I have to ask, has this scope's image performance ever met your expectations? I just feel like a 3mm error in the primary mirror centering could indicate sloppy parabolizing or something else wrong with the glass--but if that's the case, I don't believe the mirror would have ever delivered a good image. On the other hand, if the mirror has performed well in the past (up to, let's say 300X), then something else is going on... 


Edited by Vic Menard, 10 October 2019 - 10:41 AM.


#13 Vic Menard

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Posted 10 October 2019 - 01:43 PM

I've tried to annotate your image in post #9. The green circle is the donut (centered relative to the primary mirror edge, also annotated in green), the blue circle (with cross hairs) is the underside of your focuser/combo tool. Is this the alignment you see through your combo tool after aligning on a star?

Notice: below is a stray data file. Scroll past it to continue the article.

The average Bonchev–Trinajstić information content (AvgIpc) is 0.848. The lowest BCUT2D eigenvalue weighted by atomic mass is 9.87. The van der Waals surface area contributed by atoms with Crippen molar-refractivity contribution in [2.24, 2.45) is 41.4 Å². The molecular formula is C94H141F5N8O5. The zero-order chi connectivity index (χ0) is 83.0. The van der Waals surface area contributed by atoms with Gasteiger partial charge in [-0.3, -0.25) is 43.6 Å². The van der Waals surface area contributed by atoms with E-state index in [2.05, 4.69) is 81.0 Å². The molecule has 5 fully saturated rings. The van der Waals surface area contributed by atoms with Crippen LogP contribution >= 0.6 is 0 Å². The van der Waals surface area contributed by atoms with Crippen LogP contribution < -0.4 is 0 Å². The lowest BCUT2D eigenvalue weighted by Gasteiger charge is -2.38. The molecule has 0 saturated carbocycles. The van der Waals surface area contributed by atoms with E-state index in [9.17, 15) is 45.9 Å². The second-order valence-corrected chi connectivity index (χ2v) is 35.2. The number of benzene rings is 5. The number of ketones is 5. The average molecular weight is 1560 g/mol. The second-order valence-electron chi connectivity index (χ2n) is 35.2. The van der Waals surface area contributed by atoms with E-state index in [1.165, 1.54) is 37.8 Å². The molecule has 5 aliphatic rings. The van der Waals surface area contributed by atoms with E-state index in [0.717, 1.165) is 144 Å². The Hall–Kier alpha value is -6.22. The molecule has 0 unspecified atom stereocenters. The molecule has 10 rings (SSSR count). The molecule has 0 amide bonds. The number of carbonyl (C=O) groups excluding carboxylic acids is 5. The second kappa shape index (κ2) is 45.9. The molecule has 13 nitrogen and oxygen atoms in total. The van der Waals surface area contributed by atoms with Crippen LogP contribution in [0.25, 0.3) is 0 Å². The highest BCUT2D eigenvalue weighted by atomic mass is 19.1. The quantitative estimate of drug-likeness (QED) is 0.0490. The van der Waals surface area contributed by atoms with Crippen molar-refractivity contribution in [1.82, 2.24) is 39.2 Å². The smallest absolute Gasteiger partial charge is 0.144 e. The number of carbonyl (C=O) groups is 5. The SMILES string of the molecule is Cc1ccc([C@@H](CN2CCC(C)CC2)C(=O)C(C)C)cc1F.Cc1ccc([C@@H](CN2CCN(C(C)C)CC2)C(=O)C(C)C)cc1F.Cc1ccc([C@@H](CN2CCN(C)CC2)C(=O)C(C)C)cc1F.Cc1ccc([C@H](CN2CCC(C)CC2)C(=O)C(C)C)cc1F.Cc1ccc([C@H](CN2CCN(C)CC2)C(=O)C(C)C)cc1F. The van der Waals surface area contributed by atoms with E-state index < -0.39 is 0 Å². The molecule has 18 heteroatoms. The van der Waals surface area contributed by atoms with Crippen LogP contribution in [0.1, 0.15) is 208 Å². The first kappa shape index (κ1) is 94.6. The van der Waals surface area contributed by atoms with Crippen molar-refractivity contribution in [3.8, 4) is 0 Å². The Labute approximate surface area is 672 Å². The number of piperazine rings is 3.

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#14 Vic Menard

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Posted 10 October 2019 - 02:00 PM

Looking at the annotated image above--I think I see part of the problem. The glue blob at the intersection of the sight tube cross hairs is getting in the way of the Cheshire alignment read. I can almost visualize how you have to move your eye around to see the primary mirror center marker. Unfortunately, you need to keep your eye centered to minimize parallax--if you're not centered, the read precision suffers. 

 

I'm also guessing that your Cheshire is 1.25-inch. If that's the case, how precise is the fit between the focuser, adapter, and Cheshire? Do you use the same adapter with your Cheshire and your high magnification eyepiece?